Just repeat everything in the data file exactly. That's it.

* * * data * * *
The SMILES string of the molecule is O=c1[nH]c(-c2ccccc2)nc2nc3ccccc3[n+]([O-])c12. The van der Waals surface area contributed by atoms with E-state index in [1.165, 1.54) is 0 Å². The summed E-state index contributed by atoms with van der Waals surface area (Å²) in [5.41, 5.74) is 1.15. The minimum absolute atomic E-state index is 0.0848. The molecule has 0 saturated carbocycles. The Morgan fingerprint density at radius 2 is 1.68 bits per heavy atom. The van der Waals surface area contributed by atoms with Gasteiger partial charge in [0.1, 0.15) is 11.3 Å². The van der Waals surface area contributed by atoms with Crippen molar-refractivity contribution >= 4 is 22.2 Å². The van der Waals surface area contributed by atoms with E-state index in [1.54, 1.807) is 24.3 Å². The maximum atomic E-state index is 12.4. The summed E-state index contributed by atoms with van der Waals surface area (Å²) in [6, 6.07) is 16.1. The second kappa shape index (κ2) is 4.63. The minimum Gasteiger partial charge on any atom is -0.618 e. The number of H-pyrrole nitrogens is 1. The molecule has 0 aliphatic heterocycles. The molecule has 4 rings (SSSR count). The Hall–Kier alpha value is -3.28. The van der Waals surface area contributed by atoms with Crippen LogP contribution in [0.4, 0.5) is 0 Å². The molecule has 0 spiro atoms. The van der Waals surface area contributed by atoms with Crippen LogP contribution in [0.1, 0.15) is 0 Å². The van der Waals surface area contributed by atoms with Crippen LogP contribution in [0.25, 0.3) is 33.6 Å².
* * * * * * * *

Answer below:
The SMILES string of the molecule is O=c1[nH]c(-c2ccccc2)nc2nc3ccccc3[n+]([O-])c12. The van der Waals surface area contributed by atoms with E-state index in [1.165, 1.54) is 0 Å². The summed E-state index contributed by atoms with van der Waals surface area (Å²) in [5.41, 5.74) is 1.15. The minimum absolute atomic E-state index is 0.0848. The molecule has 0 saturated carbocycles. The Morgan fingerprint density at radius 2 is 1.68 bits per heavy atom. The van der Waals surface area contributed by atoms with Gasteiger partial charge in [0.1, 0.15) is 11.3 Å². The van der Waals surface area contributed by atoms with Crippen molar-refractivity contribution >= 4 is 22.2 Å². The van der Waals surface area contributed by atoms with E-state index in [1.54, 1.807) is 24.3 Å². The maximum atomic E-state index is 12.4. The summed E-state index contributed by atoms with van der Waals surface area (Å²) in [6, 6.07) is 16.1. The second kappa shape index (κ2) is 4.63. The minimum Gasteiger partial charge on any atom is -0.618 e. The number of H-pyrrole nitrogens is 1. The molecule has 0 aliphatic heterocycles. The molecule has 4 rings (SSSR count). The Hall–Kier alpha value is -3.28. The van der Waals surface area contributed by atoms with Crippen LogP contribution in [0.4, 0.5) is 0 Å². The molecule has 0 spiro atoms. The van der Waals surface area contributed by atoms with Crippen LogP contribution in [0.1, 0.15) is 0 Å². The van der Waals surface area contributed by atoms with Crippen LogP contribution in [0.25, 0.3) is 33.6 Å².